These are small, minor changes I’m making. But as Gretchen Rubin points out, the whole point of The Happiness Project is to make small changes to improve her life, without having to change her whole life.  It’s so manageable! I didn’t get unnecessarily aggravated at the gym and it paid off.  Instead of walking home from my workout thinking about how much I hate other people, I’m walking home on an endorphin high.

I don’t know if I’ll ever get organized or un-depressed enough to think I want to take a complete inventory of my life and what I want to improve, but for now I’m happy to just work on”¦ being a little happier in little ways. That’s a challenging enough project, anyway.

Published by

Luci Furious

There are no bad times, only good stories.

4 thoughts on “We Try It: The Happiness Project”

  1. Congratulations on being less rude to rude strangers! I struggle with this as well. My mother was particularly horrifying in public when I was a kid, and I have vowed to never be that rude to strangers (who bug the neverending shit out of me). I mainly treat rude strangers as if they are having the worst day of their lives, and they wish they could be less annoying, but are really struggling (due to lack of proper role models). Baby steps.

  2. An interesting take on the book, I think I will check it out. I am similar to you, in that I work at an isolating job (Ph.D starting the dissertation writing process), have a history of clinical depression (I actually just went off my medication hopefully it’s a forever thing!) and also kind of strongly dislike inconsiderate people. For example, I was recently waiting in line to buy tickets at a train station with my boyfriend, and the line up was slow, a group of women, who were standing probably about 12 people in line behind us ran not walked, ran to the front of a new cue that opened up. I got very irate and immediately started talking very loudly about how rude people are and don’t people know how to line up whilst glaring daggers. *For the record I was running on very little sleep, and I don’t think they heard me cause it was a noisy place* My boyfriend turned to me and said “it’s ok sweetie, don’t sweat it, we get to spend the day together and that’s what’s important.” I wish, in this respect,that I was more like him, and less grumpy mc grumpy pants around rude people.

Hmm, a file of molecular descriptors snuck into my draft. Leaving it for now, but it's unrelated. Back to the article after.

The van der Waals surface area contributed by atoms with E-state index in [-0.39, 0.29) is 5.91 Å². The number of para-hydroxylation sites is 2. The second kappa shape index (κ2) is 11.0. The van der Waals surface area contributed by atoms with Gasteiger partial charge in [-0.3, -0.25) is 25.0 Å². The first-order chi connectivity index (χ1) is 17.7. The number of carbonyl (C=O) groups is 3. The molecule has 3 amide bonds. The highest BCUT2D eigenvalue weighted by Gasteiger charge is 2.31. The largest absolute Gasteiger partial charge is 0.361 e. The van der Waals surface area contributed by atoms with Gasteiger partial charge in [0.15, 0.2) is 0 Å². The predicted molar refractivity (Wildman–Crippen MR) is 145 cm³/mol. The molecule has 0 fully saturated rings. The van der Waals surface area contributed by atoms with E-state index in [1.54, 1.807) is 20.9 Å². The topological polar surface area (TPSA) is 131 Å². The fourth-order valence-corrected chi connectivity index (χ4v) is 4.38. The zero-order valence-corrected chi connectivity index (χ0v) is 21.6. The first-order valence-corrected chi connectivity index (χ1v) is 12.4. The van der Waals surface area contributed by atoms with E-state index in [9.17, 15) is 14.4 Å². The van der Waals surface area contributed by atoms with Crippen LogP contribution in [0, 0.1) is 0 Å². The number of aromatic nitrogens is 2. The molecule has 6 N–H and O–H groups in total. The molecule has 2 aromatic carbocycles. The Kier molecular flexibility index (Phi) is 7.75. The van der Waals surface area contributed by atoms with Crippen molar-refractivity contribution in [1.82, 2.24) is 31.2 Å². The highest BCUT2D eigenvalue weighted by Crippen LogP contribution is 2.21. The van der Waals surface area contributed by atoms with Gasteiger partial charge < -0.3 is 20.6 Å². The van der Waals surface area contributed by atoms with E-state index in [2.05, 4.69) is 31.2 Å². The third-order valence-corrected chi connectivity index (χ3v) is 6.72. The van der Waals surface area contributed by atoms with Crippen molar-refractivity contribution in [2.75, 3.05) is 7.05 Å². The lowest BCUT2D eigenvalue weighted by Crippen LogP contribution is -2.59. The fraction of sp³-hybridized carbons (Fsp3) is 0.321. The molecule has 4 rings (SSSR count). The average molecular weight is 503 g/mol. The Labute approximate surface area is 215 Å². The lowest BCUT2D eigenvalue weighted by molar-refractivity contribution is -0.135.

3. So, here’s a secret. I kind of don’t really like other people. Other people are rude. They annoy me. They do dumb things. Ugh. Since I am *ahem* working from home right now, my interactions with other people are actually pretty limited. I don’t have to encounter people on a daily basis, but I feel like instead of making me more tolerant when I am out and about in the world, I have actually become less so.

    Are you in my brain?

Leave a Reply